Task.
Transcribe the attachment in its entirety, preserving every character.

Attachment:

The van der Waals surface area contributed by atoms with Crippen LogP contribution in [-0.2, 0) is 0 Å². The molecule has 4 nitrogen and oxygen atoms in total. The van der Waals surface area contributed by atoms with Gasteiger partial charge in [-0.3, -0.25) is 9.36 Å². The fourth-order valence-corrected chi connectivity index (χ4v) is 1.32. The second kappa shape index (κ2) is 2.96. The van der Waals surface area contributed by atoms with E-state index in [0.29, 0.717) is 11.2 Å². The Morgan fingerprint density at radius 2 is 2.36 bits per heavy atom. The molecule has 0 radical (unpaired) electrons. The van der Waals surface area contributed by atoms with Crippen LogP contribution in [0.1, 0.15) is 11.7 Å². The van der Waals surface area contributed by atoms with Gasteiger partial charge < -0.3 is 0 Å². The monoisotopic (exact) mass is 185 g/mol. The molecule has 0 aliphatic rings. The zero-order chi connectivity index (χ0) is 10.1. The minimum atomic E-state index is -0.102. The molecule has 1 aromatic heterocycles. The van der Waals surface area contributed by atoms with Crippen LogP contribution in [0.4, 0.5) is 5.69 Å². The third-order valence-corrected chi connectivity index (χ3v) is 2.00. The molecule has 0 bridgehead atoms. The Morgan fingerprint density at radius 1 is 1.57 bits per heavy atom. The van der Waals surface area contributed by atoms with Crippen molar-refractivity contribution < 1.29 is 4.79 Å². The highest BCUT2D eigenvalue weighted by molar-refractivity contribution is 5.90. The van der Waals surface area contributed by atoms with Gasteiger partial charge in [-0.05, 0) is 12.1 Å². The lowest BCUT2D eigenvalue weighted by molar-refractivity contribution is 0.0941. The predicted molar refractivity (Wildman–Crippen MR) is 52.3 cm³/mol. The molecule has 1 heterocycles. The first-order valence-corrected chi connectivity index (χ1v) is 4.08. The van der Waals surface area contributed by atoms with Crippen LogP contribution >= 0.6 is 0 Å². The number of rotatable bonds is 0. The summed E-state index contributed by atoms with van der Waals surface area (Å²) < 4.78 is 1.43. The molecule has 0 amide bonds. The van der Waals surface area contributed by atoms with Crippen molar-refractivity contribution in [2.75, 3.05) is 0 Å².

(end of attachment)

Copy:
The van der Waals surface area contributed by atoms with Crippen LogP contribution in [-0.2, 0) is 0 Å². The molecule has 4 nitrogen and oxygen atoms in total. The van der Waals surface area contributed by atoms with Gasteiger partial charge in [-0.3, -0.25) is 9.36 Å². The fourth-order valence-corrected chi connectivity index (χ4v) is 1.32. The second kappa shape index (κ2) is 2.96. The van der Waals surface area contributed by atoms with E-state index in [0.29, 0.717) is 11.2 Å². The Morgan fingerprint density at radius 2 is 2.36 bits per heavy atom. The molecule has 0 radical (unpaired) electrons. The van der Waals surface area contributed by atoms with Crippen LogP contribution in [0.1, 0.15) is 11.7 Å². The van der Waals surface area contributed by atoms with Gasteiger partial charge < -0.3 is 0 Å². The monoisotopic (exact) mass is 185 g/mol. The molecule has 0 aliphatic rings. The zero-order chi connectivity index (χ0) is 10.1. The minimum atomic E-state index is -0.102. The molecule has 1 aromatic heterocycles. The van der Waals surface area contributed by atoms with Crippen LogP contribution in [0.4, 0.5) is 5.69 Å². The third-order valence-corrected chi connectivity index (χ3v) is 2.00. The molecule has 0 bridgehead atoms. The Morgan fingerprint density at radius 1 is 1.57 bits per heavy atom. The van der Waals surface area contributed by atoms with Crippen molar-refractivity contribution < 1.29 is 4.79 Å². The highest BCUT2D eigenvalue weighted by molar-refractivity contribution is 5.90. The van der Waals surface area contributed by atoms with Gasteiger partial charge in [-0.05, 0) is 12.1 Å². The lowest BCUT2D eigenvalue weighted by molar-refractivity contribution is 0.0941. The predicted molar refractivity (Wildman–Crippen MR) is 52.3 cm³/mol. The molecule has 1 heterocycles. The first-order valence-corrected chi connectivity index (χ1v) is 4.08. The van der Waals surface area contributed by atoms with Crippen LogP contribution >= 0.6 is 0 Å². The number of rotatable bonds is 0. The summed E-state index contributed by atoms with van der Waals surface area (Å²) < 4.78 is 1.43. The molecule has 0 amide bonds. The van der Waals surface area contributed by atoms with Crippen molar-refractivity contribution in [2.75, 3.05) is 0 Å².